If there's one thing this Biogenesis mess makes me feel, it's an even more pressing desire for football to get back here already. We spent much of yesterday slinging jokes and digs at Gordon Gee around Twitter, and while that's entertaining for an afternoon, we've gotta move on eventually.
One nice escape came in the form of two Montee Ball pieces that provided a welcomed reunion with our long-lost star running back. Yeah, Melvin Gordon and James White (or James White and Melvin Gordon, whichever you prefer) will likely usher us far from the Montee Ball era by, oh, Week 2. But let's not forget what made Ball great: 1) Touchdowns 2) Insanely powerful stiff arms and rushes that just kept on developing, pushing their lifespan 20 yards beyond what you thought was possible and 3) A refreshing humility about it all, a sense of character that really makes you believe it was his work ethic and determination that carried from him the third spot on the running back depth chart to the Heisman Trophy ceremony and eventually, the NFL.
The first such piece was a video interview with SB Nation's Dan Rubenstein, of Solid Verbal fame. Rubenstein chatted with a bunch of offensive skill rookies at last month's NFLPA Rookie Premiere at the Rose Bowl.
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Among the cool parts are Ball discussing how he'll learn from Peyton Manning, the all-time great quarterback who also has to be the most difficult signal caller for a rookie running back to learn to play with. Ball acknowledged it'll be a challenge without seeming afraid or overwhelmed, while also touching on the Denver air that can wreak havoc on newly exposed athletes, the comfort in recognizing similarities between Wisconsin's offense and Denver's and the first "crazy" purchase he has his eyes on. Hint: it's really not that crazy, yet another comforting sign.
The second piece I enjoyed was a column from Paul Klee of the Colorado Springs Gazette. According to Klee, Ball's looked like the Broncos best running at OTAs among an admittedly slimmed group (Willis McGahee is absent, rehabbing from knee surgery in Miami; Knowshon Moreno was present, but also working his way back from knee surgery).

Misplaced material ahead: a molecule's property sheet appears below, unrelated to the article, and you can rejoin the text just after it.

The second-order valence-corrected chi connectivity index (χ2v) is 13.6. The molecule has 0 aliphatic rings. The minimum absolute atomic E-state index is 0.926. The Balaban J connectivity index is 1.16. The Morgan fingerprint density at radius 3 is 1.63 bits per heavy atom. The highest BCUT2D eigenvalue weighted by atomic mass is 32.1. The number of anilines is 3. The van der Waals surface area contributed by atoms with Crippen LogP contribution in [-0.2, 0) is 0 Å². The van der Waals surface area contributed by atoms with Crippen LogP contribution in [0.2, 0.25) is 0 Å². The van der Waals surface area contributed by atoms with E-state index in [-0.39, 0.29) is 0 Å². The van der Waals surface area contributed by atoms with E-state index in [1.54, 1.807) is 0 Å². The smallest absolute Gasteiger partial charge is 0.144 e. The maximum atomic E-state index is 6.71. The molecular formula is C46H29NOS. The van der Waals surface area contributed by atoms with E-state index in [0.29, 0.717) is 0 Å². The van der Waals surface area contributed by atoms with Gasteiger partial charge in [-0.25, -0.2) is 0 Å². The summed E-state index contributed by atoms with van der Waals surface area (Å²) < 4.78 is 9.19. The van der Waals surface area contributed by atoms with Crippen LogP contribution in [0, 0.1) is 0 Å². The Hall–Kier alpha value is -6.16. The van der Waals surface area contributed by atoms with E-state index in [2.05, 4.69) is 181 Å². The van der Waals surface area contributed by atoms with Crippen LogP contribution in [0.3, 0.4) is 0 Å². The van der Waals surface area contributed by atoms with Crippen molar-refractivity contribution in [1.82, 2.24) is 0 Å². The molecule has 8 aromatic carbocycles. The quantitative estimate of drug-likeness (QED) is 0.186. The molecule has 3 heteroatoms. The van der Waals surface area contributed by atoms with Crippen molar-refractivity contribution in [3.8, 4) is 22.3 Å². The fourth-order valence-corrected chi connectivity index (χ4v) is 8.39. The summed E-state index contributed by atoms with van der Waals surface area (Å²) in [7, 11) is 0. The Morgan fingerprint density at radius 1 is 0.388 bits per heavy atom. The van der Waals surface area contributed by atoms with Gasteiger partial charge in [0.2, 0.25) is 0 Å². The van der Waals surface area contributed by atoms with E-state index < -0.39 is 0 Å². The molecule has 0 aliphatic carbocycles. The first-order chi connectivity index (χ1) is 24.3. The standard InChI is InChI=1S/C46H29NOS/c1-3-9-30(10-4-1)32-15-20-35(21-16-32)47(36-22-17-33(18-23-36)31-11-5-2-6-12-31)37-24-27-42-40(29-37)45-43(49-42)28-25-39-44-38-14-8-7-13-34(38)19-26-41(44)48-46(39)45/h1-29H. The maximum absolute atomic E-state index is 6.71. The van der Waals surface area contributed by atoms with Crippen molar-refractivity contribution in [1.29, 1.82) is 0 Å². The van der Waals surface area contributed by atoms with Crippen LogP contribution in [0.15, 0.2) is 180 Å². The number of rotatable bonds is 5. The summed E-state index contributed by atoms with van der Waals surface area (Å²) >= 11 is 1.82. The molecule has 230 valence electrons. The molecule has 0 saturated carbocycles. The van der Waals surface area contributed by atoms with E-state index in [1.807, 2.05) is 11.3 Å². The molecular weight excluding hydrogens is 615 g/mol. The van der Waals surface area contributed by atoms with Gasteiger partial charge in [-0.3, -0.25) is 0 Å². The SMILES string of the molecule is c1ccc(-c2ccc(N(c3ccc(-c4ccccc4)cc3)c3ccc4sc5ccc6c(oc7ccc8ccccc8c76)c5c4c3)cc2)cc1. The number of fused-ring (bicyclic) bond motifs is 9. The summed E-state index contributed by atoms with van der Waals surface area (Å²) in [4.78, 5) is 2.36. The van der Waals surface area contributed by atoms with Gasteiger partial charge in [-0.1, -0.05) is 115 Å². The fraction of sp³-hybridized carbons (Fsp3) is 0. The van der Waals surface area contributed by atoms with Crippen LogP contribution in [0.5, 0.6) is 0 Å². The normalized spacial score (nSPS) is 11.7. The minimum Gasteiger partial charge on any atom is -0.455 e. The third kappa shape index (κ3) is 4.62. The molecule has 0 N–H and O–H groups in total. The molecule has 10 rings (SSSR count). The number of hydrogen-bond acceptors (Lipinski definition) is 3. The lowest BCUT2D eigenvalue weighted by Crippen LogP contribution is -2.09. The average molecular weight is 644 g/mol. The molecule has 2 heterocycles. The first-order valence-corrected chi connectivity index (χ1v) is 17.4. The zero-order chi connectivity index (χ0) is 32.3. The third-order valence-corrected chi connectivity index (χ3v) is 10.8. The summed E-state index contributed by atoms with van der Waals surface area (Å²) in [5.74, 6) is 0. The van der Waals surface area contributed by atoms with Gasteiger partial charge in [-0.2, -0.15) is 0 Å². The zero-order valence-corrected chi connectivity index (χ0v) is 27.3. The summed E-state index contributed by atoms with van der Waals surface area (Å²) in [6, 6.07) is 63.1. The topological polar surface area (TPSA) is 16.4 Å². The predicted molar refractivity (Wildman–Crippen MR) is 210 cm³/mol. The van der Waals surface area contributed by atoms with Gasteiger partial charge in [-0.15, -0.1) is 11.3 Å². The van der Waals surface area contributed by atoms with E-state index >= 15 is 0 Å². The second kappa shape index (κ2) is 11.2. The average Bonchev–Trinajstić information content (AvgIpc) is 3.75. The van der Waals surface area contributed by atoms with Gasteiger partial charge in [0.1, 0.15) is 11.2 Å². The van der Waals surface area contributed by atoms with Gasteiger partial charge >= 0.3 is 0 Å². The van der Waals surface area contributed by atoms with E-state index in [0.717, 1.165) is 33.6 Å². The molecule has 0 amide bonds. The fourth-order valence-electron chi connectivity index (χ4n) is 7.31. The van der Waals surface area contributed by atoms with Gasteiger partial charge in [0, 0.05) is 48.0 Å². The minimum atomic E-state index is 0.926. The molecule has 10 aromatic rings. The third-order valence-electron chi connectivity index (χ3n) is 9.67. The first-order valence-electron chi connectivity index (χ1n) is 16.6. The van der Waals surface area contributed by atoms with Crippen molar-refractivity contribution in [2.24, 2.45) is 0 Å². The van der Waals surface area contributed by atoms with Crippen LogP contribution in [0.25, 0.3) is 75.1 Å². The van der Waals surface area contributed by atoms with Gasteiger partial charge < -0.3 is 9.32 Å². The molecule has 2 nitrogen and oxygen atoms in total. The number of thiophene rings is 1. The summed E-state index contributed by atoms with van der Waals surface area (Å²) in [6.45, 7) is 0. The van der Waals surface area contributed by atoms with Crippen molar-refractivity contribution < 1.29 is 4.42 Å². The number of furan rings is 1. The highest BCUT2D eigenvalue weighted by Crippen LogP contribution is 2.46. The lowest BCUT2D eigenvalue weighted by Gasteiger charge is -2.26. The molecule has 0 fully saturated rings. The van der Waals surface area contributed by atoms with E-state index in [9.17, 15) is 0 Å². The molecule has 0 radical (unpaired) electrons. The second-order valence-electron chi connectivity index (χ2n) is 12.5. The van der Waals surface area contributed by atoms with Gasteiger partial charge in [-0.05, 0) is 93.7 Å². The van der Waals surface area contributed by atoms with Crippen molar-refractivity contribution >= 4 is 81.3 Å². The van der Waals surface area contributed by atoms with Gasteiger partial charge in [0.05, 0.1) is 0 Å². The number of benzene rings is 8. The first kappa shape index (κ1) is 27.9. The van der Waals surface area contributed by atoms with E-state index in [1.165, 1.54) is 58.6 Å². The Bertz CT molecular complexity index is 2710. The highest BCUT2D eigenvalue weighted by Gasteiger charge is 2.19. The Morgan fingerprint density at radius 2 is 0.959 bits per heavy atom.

Klee also linked up with Barry Alvarez, Wisconsin's Director of Athletics, to get some reflection know that Ball truly is a professional.
"It's easy to say he's the face of the program for the last couple years when he was making a run for the NCAA rushing touchdown record (77 in Ball's career)," Alvarez told me Monday in a phone conversation. "But if you go back before that, he was our third tailback."
"He's a kid - instead of sticking out his lip and pouting - who stays with it until he gets a shot," Alvarez said. "When he gets his opportunities, he jumps on it."
Klee went on to tout Denver's offense as a whole, saying it had the makings of the best since the Super Bowl teams of 1997 and '98 -- even without Manning. The rest of the column also hits on Ball's humility -- he's "sharp," "well-spoken" and "unafraid to strike up a conversation with a stranger," -- and Alvarez shares that Ball was one of Wisconsin's leaders in community-service hours.
This probably sounds awfully sappy to any non-Badgers fans, and that's cool. Allow us one final chance to say bye to Ball -- at least till he's welcomed back to a rousing ovation at Camp Randall (Denver's Week 9 bye unfortunately coincides with Wisconsin's trip to Iowa, so we'll have to look elsewhere on the calendar) -- and we'll close the chapter on that wonderful portion of Wisconsin football history. The next page, anyway, with White and Gordon looks damn promising.
We obviously cater to Big Ten country, but SB Nation's Bill Connelly is up to the SEC in his fantastic series of season previews, and they're worth absolutely worth reading if you're a college football fan. Over the past week, he's hit on South Carolina, Texas A&M and Georgia. He'll have one more today, and you can read all the SEC previews right here.
Oh man. Back to serious stuff: Andy Staples of SI.com details why National Letters of Intent are the worst contracts in American sports.
The Big Ten bloggers at ESPN.com do great work, and their mailbags are usually selections of pretty worthwhile questions and answers. Their latest hits on contracting Division I football, the conference's recent decision to add lacrosse and some always-fun gazing into the long-term crystal ball.